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From the Daily Press Briefing of July 10, 2009
2:29 p.m. EDTQUESTION:
I had a second question, sorry. Switching topics to Iraq, what is the State Department doing in response to the passage of the new Kurdish constitution that solidifies Kurdish claims over oil in the region that could preclude the national arrangement of oil-sharing?MR. CROWLEY:
Well, we’re very concerned about any unilateral steps that might be taken within Iraq. Obviously, as a number of U.S. leaders have said – the Vice President most recently, the Secretary in her trip to Iraq in May – Iraq has a lot of work to do. There is a debate going on within Iraq about the powers of the central government, the powers of regional government. And as we have done many times, we encourage all Iraqis to come together.
And they’ve got unfinished business in terms of a variety of challenges, but this is a reminder that clearly, if the objective for Iraq and the objective for the United States is national unity, that the sooner they can come together, resolve these outstanding issues and move forward politically and socially, it would be better for Iraq. And we, the United States, of course, will be very supportive.
P.J., in the UAE, there’s a trial upcoming on a U.S. – for a U.S. citizen on terrorism-related charges, Naji Hamdan. Can you tell – and I know there’s been consular visits to Mr. Hamdan. Can you tell us whether you think the trial will be – do you expect a fair trial in the UAE, and do you think he’s been treated fairly since he’s been in custody?MR. CROWLEY:
Obviously, we’re aware of it. We are watching carefully, but there’s a limit to what we can say, I believe, on privacy grounds.QUESTION:
Well, but that – on perhaps – on him – precisely on Mr. Hamdan, but in general, can you say whether you think he’s been treated fairly by the UAE and whether the UAE can conduct a trial and be fair? MR. CROWLEY:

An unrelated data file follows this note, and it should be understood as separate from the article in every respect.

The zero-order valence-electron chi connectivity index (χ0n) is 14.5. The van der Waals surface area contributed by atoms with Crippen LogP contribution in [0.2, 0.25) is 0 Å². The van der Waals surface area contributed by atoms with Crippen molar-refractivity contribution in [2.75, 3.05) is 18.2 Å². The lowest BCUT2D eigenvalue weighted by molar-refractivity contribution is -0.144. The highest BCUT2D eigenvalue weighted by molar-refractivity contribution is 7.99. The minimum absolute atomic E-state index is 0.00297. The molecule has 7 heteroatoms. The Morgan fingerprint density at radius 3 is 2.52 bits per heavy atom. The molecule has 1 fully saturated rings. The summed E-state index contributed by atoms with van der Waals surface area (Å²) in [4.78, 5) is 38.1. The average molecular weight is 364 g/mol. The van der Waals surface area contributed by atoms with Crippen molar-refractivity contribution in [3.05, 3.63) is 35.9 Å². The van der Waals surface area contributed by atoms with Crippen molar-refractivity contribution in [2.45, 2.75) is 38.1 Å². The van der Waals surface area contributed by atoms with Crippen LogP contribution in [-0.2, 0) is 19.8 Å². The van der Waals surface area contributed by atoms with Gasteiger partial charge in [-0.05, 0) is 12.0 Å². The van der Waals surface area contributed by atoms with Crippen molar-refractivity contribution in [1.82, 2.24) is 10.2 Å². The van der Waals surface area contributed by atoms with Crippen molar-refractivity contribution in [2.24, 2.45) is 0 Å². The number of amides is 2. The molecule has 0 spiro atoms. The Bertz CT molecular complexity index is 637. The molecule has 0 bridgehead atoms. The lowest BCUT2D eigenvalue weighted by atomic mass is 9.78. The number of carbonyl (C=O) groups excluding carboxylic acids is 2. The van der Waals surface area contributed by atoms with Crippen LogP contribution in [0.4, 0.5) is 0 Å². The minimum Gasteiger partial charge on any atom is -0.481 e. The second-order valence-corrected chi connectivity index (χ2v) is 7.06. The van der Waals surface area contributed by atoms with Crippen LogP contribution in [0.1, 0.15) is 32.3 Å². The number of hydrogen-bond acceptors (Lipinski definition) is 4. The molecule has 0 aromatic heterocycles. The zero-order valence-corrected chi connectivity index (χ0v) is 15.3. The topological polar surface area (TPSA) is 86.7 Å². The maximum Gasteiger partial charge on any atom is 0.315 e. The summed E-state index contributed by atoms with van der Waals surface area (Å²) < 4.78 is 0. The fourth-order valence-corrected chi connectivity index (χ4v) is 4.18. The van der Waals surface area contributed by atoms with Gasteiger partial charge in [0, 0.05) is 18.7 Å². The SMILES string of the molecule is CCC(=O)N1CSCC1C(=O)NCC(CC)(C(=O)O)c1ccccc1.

Let me see if I can get that perspective for you.QUESTION:
Just to follow up on UAE, the ranking member of the House Foreign Affairs Committee, Ileana
Ros-Lehtinen, and some number of her Republican and also Democratic colleagues, including Congressman Markey, have written a letter to Secretary Clinton asking the State Department to respond to a series of questions regarding whether the UAE has met a series of conditions that they believe it should, prior to consummation of a civil nuclear agreement. Do you have any response? Do you – are you aware of the letter having been sent and do you have a response? MR. CROWLEY:
I’m not aware of the letter. I believe Under Secretary Tauscher testified on the Hill on – you’re talking about UAE 123?QUESTION:
Yeah, and I refer to her testimony. QUESTION:
Could you check on whether you --MR. CROWLEY:
-- received the letter which is post for her testimony --MR. CROWLEY:
-- if you have a response? Thank you. MR. CROWLEY:
Thank you. QUESTION:
A Pakistani military spokesperson has said that the Pak army and the ISI are in touch with the Taliban leader Mullah Omar and they can bring him to the table for negotiations with the U.S. Do you – are you aware about that, the Pakistani army and ISI in touch with Taliban leaders? And would you be willing to have a negotiation or a dialogue with the Taliban leaders?MR. CROWLEY:
I’ll take the question. QUESTION:
Thank you. QUESTION:
Two quick ones on Iran?MR. CROWLEY:
One, are you aware of this Iranian American who has been arrested – detained there last night? Apparently it’s the second time in two years he has been arrested. MR. CROWLEY:
We are aware of it and checking into it.QUESTION:
Okay. And you said – have you asked the Swiss if --MR. CROWLEY:
Yeah, I’ll see where we – I mean, obviously, we are aware of it, yes. QUESTION:
All right. And then the second one on Iran. Coming out of the G-8, it doesn’t look like anything’s going to happen anytime soon on new sanctions, but – and the President had spoken about a desire by the end of the year to figure out exactly what the Iranians are doing in response to the engagement offer and then to see how to proceed. Is that timeline still in effect? What – and what do you plan to do? Because it appears that the engagement has been – the offers of engagement have been pretty clearly rejected so far. So what is it that you’re going to -- MR. CROWLEY:
Well, I think, first of all, Matt, the situation in Iran is still ongoing, and the demonstrations yesterday prove once again that the Iranian Government have yet to really satisfy the concerns of the Iranian people related to the results of the election. The questions that the Iranian people continue to raise have really not yet been satisfactorily addressed.